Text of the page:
The couples that wished for male offspring, were not supposed to get married in the days which names are feminine in gender (Serbian nouns have three genders - masculine, feminine and neuter; and those days would be: "sreda" - Wednesday, "subota" - Saturday and "nedelja" - Sunday), otherwise their first born child would be a girl.

On the wedding day, an apple on a stick is placed up high in a tree and the groom has to come and shoot the apple down with a gun. This is to gain the rights to see the girl. If the groom misses the apple, then he's not going to get married. Once the apple had been shot down, a small party was held and the bride would get ready to go to the church or registry office, accompanied by the local brass band. The bride's brother or a close relative would take the bride into the church. The godparents (kum, kuma) have special significance at the wedding, and their role is similar to the one of the best man and the bridesmaid.

The wedding party was traditionally held at the groom's place. The bridesmaids were handing out sprigs of rosemary, flowers, flags or ribbons to the guests. In return, the guests would put flowers and money in a tray. Food provided at the wedding would have depended on the wealth of the family. There may have been a pig or calf roasted on a spit outside. There would be pitta (cheese pies), and generally all the best food that can be prepared. Sljivovica (plum brandy) was served, but no special wedding cake.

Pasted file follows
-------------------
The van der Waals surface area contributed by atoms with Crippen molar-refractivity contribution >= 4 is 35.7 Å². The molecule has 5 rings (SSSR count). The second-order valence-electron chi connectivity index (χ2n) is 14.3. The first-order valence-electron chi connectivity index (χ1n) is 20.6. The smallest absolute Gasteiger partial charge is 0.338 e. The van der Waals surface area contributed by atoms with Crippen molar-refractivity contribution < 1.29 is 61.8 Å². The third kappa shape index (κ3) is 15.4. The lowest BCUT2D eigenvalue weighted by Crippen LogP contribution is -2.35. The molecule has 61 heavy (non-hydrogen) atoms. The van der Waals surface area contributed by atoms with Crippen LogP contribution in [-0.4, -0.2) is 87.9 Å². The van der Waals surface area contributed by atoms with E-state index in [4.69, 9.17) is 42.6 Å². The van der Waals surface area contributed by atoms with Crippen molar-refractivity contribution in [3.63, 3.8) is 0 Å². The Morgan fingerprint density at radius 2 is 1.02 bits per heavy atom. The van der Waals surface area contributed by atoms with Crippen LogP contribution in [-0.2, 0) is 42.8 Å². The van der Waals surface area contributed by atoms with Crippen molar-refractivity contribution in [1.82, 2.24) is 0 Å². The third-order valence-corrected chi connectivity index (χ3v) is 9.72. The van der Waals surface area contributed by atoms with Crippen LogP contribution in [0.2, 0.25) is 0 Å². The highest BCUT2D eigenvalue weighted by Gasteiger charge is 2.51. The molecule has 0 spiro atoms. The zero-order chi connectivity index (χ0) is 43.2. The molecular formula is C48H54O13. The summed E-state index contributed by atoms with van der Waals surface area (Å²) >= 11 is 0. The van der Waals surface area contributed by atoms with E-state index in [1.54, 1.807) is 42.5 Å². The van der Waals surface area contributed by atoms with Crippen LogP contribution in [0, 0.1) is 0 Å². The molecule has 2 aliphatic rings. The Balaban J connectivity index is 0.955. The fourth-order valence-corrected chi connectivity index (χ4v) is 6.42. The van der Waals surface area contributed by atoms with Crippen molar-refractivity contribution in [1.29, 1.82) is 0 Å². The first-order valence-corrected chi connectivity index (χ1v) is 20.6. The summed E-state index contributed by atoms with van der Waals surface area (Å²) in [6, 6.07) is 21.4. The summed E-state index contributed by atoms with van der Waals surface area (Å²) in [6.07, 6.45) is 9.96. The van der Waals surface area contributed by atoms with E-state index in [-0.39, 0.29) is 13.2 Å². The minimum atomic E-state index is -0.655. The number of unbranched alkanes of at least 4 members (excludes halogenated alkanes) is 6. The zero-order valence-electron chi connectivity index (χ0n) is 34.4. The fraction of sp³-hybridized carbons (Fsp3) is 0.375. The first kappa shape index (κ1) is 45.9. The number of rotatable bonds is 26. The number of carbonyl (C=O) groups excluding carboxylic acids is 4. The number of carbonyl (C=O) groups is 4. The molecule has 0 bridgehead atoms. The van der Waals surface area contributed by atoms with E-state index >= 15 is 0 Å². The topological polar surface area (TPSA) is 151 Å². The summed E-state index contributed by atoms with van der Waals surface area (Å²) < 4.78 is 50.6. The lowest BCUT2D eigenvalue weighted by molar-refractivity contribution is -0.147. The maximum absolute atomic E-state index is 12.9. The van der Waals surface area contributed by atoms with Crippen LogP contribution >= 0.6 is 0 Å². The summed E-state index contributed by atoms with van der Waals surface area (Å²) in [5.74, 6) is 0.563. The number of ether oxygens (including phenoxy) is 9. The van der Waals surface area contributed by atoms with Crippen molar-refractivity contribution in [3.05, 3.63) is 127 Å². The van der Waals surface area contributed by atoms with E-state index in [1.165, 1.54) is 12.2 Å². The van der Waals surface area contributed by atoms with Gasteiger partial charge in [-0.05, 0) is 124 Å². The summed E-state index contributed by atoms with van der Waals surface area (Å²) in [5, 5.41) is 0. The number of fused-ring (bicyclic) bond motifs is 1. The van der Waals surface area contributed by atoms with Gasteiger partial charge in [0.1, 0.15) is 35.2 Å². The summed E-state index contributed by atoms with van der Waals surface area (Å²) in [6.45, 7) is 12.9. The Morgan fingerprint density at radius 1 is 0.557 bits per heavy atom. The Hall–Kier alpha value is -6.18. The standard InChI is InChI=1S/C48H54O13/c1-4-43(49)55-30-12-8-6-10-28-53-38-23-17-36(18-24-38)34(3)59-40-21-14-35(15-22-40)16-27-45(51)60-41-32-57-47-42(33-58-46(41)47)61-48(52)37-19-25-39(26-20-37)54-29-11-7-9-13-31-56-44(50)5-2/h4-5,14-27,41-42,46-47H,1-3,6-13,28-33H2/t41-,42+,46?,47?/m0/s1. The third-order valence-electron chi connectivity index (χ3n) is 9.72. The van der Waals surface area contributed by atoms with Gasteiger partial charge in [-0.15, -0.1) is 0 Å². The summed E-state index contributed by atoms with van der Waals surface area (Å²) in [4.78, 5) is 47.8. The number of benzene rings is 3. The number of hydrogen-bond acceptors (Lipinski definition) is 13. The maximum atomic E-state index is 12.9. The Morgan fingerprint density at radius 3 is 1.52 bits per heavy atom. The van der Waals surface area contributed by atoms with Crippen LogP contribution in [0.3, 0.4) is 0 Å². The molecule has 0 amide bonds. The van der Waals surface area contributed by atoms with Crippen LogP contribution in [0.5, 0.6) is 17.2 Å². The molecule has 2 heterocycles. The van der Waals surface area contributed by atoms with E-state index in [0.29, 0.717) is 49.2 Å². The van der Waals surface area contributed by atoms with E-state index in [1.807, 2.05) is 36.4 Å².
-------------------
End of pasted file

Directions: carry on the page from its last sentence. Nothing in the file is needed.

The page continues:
Sweden

Soon after Easter, the height of the Swedish wedding season begins. The period around Midsummer is the most popular period for weddings in Sweden. Before their daughter leaves for the church to be married, her mother gives her a gold coin to go in her right shoe, and her father hands her a silver coin to be placed in her left shoe. This way they know she will never be without money.